Fingerprint scanners offer businesses another level of security, whether used to perform an employee background check, secure facilities or protect confidential data. Numerous scanners provide this capability; however, you must consider how you intend to use the device before rushing to make a purchase. For example, you may not select the same scanner to authenticate access to a particular room as you would to fingerprint individuals away from the office.
Static or Swipe Scanning
There are two main ways to scan a fingerprint digitally. A static scanner requires the finger to lie stationary on the sensor to create the image of the print. Therefore, the scanning bed must be large enough to capture the entire image. This type of scanner provides the most accurate image creation. The other option is swipe technology, which requires you to slide your finger over the scanner to create the image. The device takes the multiple partial images created as the finger is swiped across the scanner and assembles a complete image of the print. This type of scanner doesn't offer the same level of accuracy as a stationary device; however, swipe scanners tend to cost less and come in smaller packages. One example of a swipe scanner is the fingerprint scanner included on certain laptop models.
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Stationary vs. Portability
Many fingerprint scanners require a USB connection to a computer to scan and store the fingerprint. This limitation may hinder you if you need to take the scanner into the field. Here, you would need a portable unit that allows you to scan and store the print for later download. Portable scanners often come with a heftier price tag, depending on the device you select.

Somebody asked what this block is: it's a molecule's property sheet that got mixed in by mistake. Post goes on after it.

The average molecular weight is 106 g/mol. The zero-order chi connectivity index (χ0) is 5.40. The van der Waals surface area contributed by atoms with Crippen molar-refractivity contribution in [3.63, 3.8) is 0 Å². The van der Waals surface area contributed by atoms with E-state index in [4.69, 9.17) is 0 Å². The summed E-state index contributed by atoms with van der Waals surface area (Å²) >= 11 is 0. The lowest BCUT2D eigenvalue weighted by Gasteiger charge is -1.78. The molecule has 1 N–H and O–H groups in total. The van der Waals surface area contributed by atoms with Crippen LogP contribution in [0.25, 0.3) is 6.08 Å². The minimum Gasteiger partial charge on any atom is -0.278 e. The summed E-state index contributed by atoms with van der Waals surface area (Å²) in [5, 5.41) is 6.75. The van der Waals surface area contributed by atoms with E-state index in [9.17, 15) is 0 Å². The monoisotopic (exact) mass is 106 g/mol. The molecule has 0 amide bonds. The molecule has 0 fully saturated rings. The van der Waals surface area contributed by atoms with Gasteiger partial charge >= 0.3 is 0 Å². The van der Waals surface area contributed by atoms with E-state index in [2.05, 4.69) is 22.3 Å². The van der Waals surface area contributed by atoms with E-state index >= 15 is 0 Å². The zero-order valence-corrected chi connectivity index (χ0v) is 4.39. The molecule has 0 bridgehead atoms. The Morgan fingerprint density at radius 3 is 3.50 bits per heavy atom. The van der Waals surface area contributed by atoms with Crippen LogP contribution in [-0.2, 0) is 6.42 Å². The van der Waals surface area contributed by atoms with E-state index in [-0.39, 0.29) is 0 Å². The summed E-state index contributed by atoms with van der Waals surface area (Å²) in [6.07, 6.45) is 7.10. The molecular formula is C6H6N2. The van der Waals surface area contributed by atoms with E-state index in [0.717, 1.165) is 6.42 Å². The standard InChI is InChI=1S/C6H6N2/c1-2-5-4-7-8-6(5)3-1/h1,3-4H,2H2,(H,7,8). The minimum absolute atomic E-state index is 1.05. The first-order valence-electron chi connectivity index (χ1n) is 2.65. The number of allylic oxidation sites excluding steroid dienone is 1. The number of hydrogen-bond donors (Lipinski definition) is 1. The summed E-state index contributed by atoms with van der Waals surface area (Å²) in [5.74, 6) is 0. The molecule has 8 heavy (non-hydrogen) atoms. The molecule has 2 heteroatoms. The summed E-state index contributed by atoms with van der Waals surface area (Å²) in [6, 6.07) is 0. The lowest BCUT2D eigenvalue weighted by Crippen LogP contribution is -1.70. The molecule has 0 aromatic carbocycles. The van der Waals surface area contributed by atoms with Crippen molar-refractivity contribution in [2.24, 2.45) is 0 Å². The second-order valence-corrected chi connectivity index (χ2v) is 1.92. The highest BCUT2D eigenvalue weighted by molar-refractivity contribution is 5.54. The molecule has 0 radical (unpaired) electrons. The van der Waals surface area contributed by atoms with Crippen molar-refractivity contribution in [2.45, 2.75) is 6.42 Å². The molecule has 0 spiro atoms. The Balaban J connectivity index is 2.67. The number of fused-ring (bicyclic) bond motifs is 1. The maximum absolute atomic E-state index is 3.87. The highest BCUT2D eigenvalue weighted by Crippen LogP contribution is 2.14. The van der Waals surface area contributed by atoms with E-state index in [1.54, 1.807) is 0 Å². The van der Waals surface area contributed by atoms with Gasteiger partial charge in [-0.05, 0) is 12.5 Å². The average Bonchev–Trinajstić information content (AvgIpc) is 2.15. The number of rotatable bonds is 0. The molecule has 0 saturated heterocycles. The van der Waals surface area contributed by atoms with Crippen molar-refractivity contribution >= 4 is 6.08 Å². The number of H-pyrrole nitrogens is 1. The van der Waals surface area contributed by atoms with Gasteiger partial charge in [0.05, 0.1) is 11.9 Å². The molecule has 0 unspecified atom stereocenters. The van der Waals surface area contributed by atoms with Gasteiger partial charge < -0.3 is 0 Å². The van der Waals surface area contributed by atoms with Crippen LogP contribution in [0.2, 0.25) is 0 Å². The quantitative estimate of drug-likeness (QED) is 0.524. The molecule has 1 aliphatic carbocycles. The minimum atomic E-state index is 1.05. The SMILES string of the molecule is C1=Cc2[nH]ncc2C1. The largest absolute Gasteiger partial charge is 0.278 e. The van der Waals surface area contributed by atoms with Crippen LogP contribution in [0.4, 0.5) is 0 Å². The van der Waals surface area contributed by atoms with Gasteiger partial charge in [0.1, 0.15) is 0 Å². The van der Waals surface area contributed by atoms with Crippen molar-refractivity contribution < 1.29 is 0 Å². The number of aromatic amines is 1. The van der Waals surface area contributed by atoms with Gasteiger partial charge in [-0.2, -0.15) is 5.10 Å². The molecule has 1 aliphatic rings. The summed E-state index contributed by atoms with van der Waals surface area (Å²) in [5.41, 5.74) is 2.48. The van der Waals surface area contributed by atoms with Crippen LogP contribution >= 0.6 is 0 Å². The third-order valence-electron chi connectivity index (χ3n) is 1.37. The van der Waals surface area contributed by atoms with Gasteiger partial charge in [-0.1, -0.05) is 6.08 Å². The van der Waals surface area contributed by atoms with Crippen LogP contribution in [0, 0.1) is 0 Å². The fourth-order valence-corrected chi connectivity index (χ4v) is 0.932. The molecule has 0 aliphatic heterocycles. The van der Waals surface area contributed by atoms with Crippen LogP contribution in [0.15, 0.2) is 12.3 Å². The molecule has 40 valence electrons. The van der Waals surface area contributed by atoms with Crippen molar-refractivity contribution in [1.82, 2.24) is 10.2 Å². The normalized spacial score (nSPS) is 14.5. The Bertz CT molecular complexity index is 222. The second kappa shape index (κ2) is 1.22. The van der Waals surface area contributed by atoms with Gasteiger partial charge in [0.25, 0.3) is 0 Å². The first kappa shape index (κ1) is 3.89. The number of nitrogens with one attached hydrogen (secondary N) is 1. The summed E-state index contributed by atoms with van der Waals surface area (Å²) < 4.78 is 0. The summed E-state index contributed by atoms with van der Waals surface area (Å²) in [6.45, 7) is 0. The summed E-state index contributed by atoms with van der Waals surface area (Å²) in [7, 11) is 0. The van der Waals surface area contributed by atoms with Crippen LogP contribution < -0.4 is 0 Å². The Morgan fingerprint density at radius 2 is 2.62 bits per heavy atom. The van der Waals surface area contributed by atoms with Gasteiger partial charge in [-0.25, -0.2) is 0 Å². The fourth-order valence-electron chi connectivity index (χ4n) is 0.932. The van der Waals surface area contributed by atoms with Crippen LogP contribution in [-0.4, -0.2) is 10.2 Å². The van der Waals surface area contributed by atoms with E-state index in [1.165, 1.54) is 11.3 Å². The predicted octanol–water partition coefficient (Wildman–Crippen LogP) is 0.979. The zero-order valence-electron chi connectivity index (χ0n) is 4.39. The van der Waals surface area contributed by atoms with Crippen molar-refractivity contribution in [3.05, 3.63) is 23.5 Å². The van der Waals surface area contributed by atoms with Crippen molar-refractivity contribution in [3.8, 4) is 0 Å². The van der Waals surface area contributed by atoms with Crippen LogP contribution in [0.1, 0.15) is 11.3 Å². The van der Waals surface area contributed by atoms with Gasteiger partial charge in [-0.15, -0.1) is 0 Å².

One of the most common types of fingerprint scanners is the optical scanner. These scanners use an LED bulb to illuminate the finger while sensors detect and create the print image by determining the light and dark areas created by the ridges of your finger. Because optical scanners use light technology to create the image, certain external factors may reduce the accuracy of the print. For example, stray light from another source may render the print inaccurate.
Another type of fingerprint scanner is the thermal scanner. These scanners use heat to create the image of your fingerprint. As you press your finger on the scanner, the device measures the temperature of the ridges touching the sensors. The "valleys" formed between the ridges don't make contact with the scanner and aren't measured. The scanner creates the image by using the contrast between the temperature of these ridges and valleys. Because this type of scanner relies on heat, a temperature difference of at least one degree must exist between the surface of your finger and the ambient room temperature for it to operate properly.
A capacitive scanner generates the fingerprint image by using an array of capacitor plates. These plates interact with the physical ridges of the fingerprint, which act as electrical conductors to create the image. Although a static charge may interfere with this type of scanner, you cannot fool the device by using a high-quality photograph rather than an actual finger.